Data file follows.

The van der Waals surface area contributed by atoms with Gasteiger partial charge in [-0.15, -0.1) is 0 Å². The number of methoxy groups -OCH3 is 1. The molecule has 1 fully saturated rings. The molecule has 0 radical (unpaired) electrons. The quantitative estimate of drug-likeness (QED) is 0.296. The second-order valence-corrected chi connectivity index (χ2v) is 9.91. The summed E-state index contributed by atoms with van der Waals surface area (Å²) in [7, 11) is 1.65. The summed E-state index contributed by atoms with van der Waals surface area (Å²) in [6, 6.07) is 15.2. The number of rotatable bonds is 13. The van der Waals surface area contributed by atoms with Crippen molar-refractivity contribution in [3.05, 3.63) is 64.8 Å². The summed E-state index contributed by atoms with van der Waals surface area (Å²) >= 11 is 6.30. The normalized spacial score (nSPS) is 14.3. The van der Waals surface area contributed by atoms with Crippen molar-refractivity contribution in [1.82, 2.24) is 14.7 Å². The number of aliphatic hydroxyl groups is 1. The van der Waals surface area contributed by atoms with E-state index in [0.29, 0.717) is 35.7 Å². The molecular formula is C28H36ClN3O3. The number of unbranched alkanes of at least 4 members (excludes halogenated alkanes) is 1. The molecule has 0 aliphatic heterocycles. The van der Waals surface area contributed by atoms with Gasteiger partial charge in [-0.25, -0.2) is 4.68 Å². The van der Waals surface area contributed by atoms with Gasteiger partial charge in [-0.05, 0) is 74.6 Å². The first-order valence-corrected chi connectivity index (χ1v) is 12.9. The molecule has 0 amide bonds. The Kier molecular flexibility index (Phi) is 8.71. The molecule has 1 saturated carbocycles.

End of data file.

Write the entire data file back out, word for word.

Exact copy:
The van der Waals surface area contributed by atoms with Gasteiger partial charge in [-0.15, -0.1) is 0 Å². The number of methoxy groups -OCH3 is 1. The molecule has 1 fully saturated rings. The molecule has 0 radical (unpaired) electrons. The quantitative estimate of drug-likeness (QED) is 0.296. The second-order valence-corrected chi connectivity index (χ2v) is 9.91. The summed E-state index contributed by atoms with van der Waals surface area (Å²) in [7, 11) is 1.65. The summed E-state index contributed by atoms with van der Waals surface area (Å²) in [6, 6.07) is 15.2. The number of rotatable bonds is 13. The van der Waals surface area contributed by atoms with Crippen molar-refractivity contribution in [3.05, 3.63) is 64.8 Å². The summed E-state index contributed by atoms with van der Waals surface area (Å²) >= 11 is 6.30. The normalized spacial score (nSPS) is 14.3. The van der Waals surface area contributed by atoms with Crippen molar-refractivity contribution in [1.82, 2.24) is 14.7 Å². The number of aliphatic hydroxyl groups is 1. The van der Waals surface area contributed by atoms with E-state index in [0.29, 0.717) is 35.7 Å². The molecular formula is C28H36ClN3O3. The number of unbranched alkanes of at least 4 members (excludes halogenated alkanes) is 1. The molecule has 0 aliphatic heterocycles. The van der Waals surface area contributed by atoms with Gasteiger partial charge in [-0.25, -0.2) is 4.68 Å². The van der Waals surface area contributed by atoms with Gasteiger partial charge in [-0.05, 0) is 74.6 Å². The first-order valence-corrected chi connectivity index (χ1v) is 12.9. The molecule has 0 amide bonds. The Kier molecular flexibility index (Phi) is 8.71. The molecule has 1 saturated carbocycles.